|Back to Index|
UNAM: Report on the UNAM Striker's Talk
Bob McGrew succeeded in finding the meeting addressed by a UNAM striker and he reports:
The UNAM striker did, in fact, speak at Stanford, but her fifteen-person audience included five Mexican graduate students who had gone to UNAM before the strike and still had classmates or family there. While the remainder of the audience were liberal activists, the dialogue between the striker and the former UNAM students made the event much more interesting - and truthful - than I had expected.
The speaker was Irina Arellano, a member of the general council of the strike. She talked about the reforms the strikers wanted to repeal - the rise in fees and some earlier reforms. One was a standardized entrance test which asked the social background of the applicants. I presume the data were meant to be used for statistical purposes, but she feared that "the authorities" would use the test to accept only those who could pay the new $140 fee.
Since the fee increase was instituted under general pressure from the IMFto reduce the state sector, she said "For us it is clear that the World Bank and the IMF they already have plans to make Mexico into a factory country. So to them it is obvious that they don't need a scientist or a novelist..."
She accused the mass media of being under the control of "the authorities," and told a few anecdotes about police brutality. For instance, when the strikers went to protest the WTO and the execution of Mumia Abu-Jamal at the American Embassy in solidarity with their Bay Area brethren, the police herded them into back streets, beat them, and arrested them, pursuing those who tried to escape.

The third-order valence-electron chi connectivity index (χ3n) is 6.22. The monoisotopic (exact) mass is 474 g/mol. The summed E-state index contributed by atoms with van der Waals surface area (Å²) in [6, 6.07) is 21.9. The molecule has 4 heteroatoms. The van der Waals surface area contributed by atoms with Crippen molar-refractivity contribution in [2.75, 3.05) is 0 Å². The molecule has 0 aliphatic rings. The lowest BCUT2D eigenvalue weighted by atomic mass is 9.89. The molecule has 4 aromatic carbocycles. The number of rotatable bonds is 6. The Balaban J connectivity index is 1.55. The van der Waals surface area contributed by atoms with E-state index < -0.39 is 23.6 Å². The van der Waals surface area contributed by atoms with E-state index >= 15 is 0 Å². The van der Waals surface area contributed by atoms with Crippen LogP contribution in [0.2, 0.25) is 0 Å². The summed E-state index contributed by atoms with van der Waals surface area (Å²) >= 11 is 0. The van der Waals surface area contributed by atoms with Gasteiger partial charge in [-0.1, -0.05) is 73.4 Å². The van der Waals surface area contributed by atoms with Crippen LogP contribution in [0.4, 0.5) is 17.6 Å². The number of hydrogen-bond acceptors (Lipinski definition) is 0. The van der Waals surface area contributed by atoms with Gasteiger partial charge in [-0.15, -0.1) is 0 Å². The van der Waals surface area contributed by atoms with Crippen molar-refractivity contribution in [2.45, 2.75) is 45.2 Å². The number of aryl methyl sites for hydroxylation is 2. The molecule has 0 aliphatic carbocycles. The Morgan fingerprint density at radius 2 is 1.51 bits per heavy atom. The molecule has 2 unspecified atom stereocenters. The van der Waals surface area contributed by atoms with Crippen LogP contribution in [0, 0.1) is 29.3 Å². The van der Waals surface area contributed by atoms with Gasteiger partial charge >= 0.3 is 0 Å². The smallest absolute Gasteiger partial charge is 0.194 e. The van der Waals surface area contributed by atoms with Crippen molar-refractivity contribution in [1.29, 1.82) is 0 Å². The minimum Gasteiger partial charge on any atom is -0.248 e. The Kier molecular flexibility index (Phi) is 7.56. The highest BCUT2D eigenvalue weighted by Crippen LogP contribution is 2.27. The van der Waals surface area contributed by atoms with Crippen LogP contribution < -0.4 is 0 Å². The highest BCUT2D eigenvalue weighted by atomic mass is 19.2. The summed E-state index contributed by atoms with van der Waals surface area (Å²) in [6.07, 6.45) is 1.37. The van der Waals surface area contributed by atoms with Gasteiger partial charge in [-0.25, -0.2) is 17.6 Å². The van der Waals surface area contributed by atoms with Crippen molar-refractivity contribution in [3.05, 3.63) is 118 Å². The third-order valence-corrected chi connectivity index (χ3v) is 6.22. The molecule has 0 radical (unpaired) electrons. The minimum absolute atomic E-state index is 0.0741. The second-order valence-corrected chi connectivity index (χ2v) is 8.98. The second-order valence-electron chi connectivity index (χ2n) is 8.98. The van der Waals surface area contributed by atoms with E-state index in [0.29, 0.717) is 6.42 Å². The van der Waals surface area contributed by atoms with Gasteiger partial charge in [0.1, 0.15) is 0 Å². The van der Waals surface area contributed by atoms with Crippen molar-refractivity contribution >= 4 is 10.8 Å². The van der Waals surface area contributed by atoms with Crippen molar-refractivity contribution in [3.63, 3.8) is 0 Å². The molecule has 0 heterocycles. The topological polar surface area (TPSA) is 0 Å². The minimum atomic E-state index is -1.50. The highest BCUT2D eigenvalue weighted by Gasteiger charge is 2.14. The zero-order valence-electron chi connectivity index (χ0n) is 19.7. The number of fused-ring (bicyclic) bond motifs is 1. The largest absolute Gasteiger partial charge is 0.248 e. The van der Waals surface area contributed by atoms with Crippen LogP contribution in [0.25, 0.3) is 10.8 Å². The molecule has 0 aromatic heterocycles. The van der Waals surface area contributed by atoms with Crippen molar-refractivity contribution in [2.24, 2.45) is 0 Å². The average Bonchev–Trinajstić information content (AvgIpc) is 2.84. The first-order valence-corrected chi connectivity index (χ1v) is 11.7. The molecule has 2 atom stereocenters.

After she had talked for an hour, however, the students from UNAM began to speak. Every one of the students from UNAM had supported the strike at the beginning, but none of them supported it anymore. They agreed with the goal of repealing the fees, but would have accepted compromise over the other goals. From their discussion, it became apparent that the strikers had been divided into 'moderates' who wanted the fees reduced and were willing to compromise on the other points, and 'intransigents' who insisted on all or nothing. The intransigents seem to have taken control of the strike and gradually forced the moderates out of any control. (Parallels to the French Revolution, anyone?) The administration offered a number of compromises, but the intransigents insisted on all of their original demands and a few new ones. By this time, the general council of the strike no longer represented the student body, much of which had left to obtain work or had transferred to private universities.
In the end, it seems that the students suffered, the University suffered, the faculty suffered, and the people who depended on University City for their livelihood suffered - all for the benefit of a few radicals who could not make any compromise that would reduce their power after the strike ended.
My comment: This is an excellent summary. Bob tells us that a fuller account will be published in the Stanford Review. He offers to e-mail the article to those interested. His e-mail address is Bob McGrew: bmcgrew@Stanford.EDU
Ronald Hilton - 3/13/00